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Architect About Town

Mid-century modern architecture plus ten ways to identify local architecture of the mid-century

Architect About Town - Special to the Fort Myers News-Press

Mid-century modern, the celebrated style with parallel design trends in multiple disciplines, emerged following the austerity of the World War II years and flourished in the prosperous decades that followed.

In architecture, columns, capitals and load-bearing walls were replaced by uncomplicated post and beam construction. Together with organic shaped reinforced concrete forms, such as inverted roofs resembling soaring butterflies, the profile of buildings changed forever. Mid-century architects explored innovative materials and pushed technology to new levels. A more functional approach to building resulted — absent the historical detail.

The Sarasota School, the local interpretation of mid-century design, is a spinoff, which proved to be more than just a stylish segue. It was an instinctive and straightforward architectural response to the climate, location and a revolutionary new way of modern living in the subtropics.

To learn more, visit the exhibit at the Southwest Florida Museum of History, “McMo SWFL: Mid-Century Modern in Southwest Florida.” The exhibit celebrating mid-century design in Southwest Florida opened Thursday and runs through January 14th. It’s co-hosted by the SWFL Museum of History in Fort Myers and the American Institute of Architects FlaSW.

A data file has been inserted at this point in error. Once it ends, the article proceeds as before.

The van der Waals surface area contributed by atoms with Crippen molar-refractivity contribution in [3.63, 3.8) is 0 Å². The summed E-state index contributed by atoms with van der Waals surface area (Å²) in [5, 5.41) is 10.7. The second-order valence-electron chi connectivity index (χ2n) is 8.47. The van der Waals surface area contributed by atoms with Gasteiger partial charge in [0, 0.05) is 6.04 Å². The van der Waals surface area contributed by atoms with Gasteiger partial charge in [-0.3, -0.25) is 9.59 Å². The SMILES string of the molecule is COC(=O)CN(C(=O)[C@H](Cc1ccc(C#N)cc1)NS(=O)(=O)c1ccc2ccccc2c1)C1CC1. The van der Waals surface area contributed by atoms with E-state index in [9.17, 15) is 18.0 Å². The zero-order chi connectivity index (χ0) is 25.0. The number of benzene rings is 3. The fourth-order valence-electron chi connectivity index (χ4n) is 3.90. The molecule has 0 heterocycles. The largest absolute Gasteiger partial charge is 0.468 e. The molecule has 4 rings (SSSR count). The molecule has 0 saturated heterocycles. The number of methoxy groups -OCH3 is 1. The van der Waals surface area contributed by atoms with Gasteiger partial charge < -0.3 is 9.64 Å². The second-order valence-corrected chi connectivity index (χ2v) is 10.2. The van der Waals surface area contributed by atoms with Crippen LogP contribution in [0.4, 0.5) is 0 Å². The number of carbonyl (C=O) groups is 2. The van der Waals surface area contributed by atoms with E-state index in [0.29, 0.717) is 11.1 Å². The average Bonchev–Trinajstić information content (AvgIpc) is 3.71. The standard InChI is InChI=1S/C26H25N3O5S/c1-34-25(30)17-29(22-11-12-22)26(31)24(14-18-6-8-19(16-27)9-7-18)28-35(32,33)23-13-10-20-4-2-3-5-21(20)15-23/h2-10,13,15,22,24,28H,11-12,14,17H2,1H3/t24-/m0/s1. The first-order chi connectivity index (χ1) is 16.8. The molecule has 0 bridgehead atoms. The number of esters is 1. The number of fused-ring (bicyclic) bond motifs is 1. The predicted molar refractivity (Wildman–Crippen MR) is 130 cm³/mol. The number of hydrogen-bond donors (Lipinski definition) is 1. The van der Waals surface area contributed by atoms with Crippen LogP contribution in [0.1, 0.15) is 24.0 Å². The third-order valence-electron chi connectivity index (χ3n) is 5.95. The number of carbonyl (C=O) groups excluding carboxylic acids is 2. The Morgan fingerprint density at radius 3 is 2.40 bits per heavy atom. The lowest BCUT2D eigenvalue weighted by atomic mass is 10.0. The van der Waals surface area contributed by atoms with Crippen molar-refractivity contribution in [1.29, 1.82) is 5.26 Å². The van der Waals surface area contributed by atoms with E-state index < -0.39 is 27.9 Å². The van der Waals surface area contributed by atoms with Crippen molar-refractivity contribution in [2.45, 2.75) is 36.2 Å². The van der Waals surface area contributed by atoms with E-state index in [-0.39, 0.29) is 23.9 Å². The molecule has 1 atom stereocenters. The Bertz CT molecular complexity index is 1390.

But how is possible to identify these buildings? Here are 10 ways to identify the local architecture of the mid-century:

Photo 1: Early Photo of St.Cecilia Catholic Church from church brochure. Gundersen & Wilson Architects -1966. Photo courtesy of St Cecilia Catholic Church

Photo 1: Early Photo of St.Cecilia Catholic Church from church brochure. Gundersen & Wilson Architects -1966. Photo courtesy of St Cecilia Catholic Church

1. Exuberant Shapes: Buildings took on flexible profiles using sweeping roofs, extended cantilevers, and curved walls while residential buildings were often characterized by rambling horizontal forms with flat or low-sloping roofs.

Photo 2: Mid-Century House. Photo: Joyce Owens

Photo 2: Mid-Century House. Photo: Joyce Owens

2. Abandoned Symmetry: Most often asymmetrical, these progressive buildings are in complete contrast to the designs of the past. Instead they relied on balance, proportion and scale to outwardly communicate the function of space within. The slope of the roof is expressed both inside and out creating novel interior spaces and allowing buildings to be read from the outside - higher roofs and therefore higher ceilings imply public space while lower roofs identify more private spaces like bedrooms or bathrooms.

Photo 3: Mid-Century House. Photo: Joyce Owens

Photo 3: Mid-Century House. Photo: Joyce Owens

3. Innovative construction: Traditional load-bearing walls of the past were abandoned. Post and beam construction, which supports horizontal beams by means of vertical posts of thin steel or wood columns, replaced traditional construction thanks to longer beams and stronger columns. Thus, external walls could be made of glass.

Photo 4: Cordova House Number 2: Architect William Frizzell 1957

Photo 4: Cordova House Number 2: Architect William Frizzell 1957